Friday, 29 June 2007


I've settled my first car loan. All the documents need now is the stamp from the Road Transport Department.

Just last month, I lowered my credit card balance to more manageable levels (meaning, can be cleared with just one payment).

When one thinks about it, the passing of time is more tangible when money's involved.

Wednesday, 20 June 2007

They Wanted Blood For This?

Everyone should be familiar with the food warning label, "May contain traces of nuts". When you're Hannibal Lecter, that takes on a whole new meaning.

Salman Rushdie got knighted.

The author of novels like Midnight's Children and Shalimar the Clown is, unfortunately, more known for that book with the inflammatory title, The Satanic Verses. Entire nations wanted him dead because of the perceived insults to Islam the book represents.

That clarion call has been repeated when word spread that Rushdie would soon join the ranks of other luminaries like Cliff Richard and Elton John. A price was put on his head (again). British ambassadors were called up (like children sent to the principal's) to "explain". There were brief episodes of effigy-burning and rage-filled calls for blood.

One of these firebrands is the Pakistani Religious Affairs Minister, who attacked the decision, adding that acts like these justified suicide bombings (a slip of the tongue he later retracted). What caught my attention, however, was what Iran's First Deputy Speaker had to say.

"The British monarch lives under this illusion that Britain is still a 19th Century superpower and that bestowing titles is something still deemed important."

It's mind-boggling that such wisdom can't pre-empt the anger over what he says is an illusion.

And the Muslim world's reaction gives Rushdie's knighthood the significance (and enormity) it does not deserve.

Monday, 11 June 2007

When Museums Make You Stupid

I rarely go to museums, generally because they are just so inaccessible, even during weekends. But when I do, I expect an education. So it's funny (at first) to have museums dedicated to wilful stupidity.

John Scalzi, the sci-fi writer who has a reputation for "taunting the tauntable", has been mercilessly egged on by his readers and colleagues to visit and write about the shrine to the Darwin-bashing ideology that emerged from the soul-searching that came about when Americans realised that not everybody loves them.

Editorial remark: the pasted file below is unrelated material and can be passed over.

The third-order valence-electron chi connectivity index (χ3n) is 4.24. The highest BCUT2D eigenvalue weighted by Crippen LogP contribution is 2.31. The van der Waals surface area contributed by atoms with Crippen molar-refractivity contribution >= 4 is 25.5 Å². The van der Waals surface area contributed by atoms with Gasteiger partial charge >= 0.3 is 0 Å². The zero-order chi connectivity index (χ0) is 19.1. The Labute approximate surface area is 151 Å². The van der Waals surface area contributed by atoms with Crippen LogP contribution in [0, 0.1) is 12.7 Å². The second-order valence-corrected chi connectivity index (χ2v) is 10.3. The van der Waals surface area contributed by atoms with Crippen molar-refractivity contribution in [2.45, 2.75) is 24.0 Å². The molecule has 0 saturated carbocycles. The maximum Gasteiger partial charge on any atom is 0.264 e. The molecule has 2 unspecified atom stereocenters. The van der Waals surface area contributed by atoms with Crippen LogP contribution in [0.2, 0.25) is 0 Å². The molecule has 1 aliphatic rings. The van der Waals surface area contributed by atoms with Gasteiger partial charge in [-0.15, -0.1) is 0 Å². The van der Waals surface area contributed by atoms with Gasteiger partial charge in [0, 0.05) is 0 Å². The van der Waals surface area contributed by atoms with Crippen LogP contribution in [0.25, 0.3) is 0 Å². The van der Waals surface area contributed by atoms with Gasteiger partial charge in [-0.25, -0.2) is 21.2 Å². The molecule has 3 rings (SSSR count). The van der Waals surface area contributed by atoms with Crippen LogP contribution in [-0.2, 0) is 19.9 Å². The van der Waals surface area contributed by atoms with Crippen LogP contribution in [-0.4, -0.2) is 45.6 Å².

Among the revelations put forth by the institution are the fact that the earth is actually 6,000 years old, as opposed to the 4.5 billion I read about when I was a kid; there were no such things as "predators"; and that all animals were vegetarians until Adam and Eve were chased out of Eden.

And the fearsome tyrannosaurus rex once ate coconuts.

I'm staring to pity the once-fabled king of dinosaurs. First were the theories that it wasn't the super predator of the Cretaceous, but a plodding, over-sized reptilian vulture. Then they discovered that its descendant might be the lowly chicken. Now this. Talk about libelling the dead.

While I did have a good laugh over the Photoshopping done by Scalzi's readers, amusement soon gave way to rage. It's one thing to lobotomise yourself and replace that grey matter with the Scriptures. When you try to do that to other people (ostensibly, to "save" them from eternal damnation), it's another matter entirely.

Like it or hate it, the US has contributed a lot to our understanding of science and the world around us. When a community rejected the inclusion of Creationism in their schools (to Pat Robertson's chagrin), I cheered. Loudly. So it's quite a wrench for me to watch these self-righteous tripe-peddling loons take advantage of the freedom of speech to tell the world just how weird they are, and that their weirdness is truth.

Religion and politics is a dangerous mix, as we can see in the news. Religion and knowledge is only slightly less so. A line must be drawn in the sand between the two, and right now.

Monday, 4 June 2007

Don't Ever Count On Tomorrow


An oft-used invocation that would hopefully stay the hands of time and fate, and ensure that everything for the said appointment or deadline will be there the next day - or the day after - when you could be bothered to attend to it.

But as I realised, tomorrow is often unreliable, especially when you want it to be.

"You read my blog?!" ChiQ gasped. That was June 2005, after I had asked about the "rough patch" I'd read about in her BlogSpot blog. She looked shocked, even - happy, to learn that a reader, a total stranger, had cared enough to ask. Her round, cheerful face betrayed nothing.

That was the first and last time we met.

Because she walked out on Tomorrow - and on all of us.

Hey, guys. Take care, will you? Don't do anything stupid. I'd rather lose all of you to old age.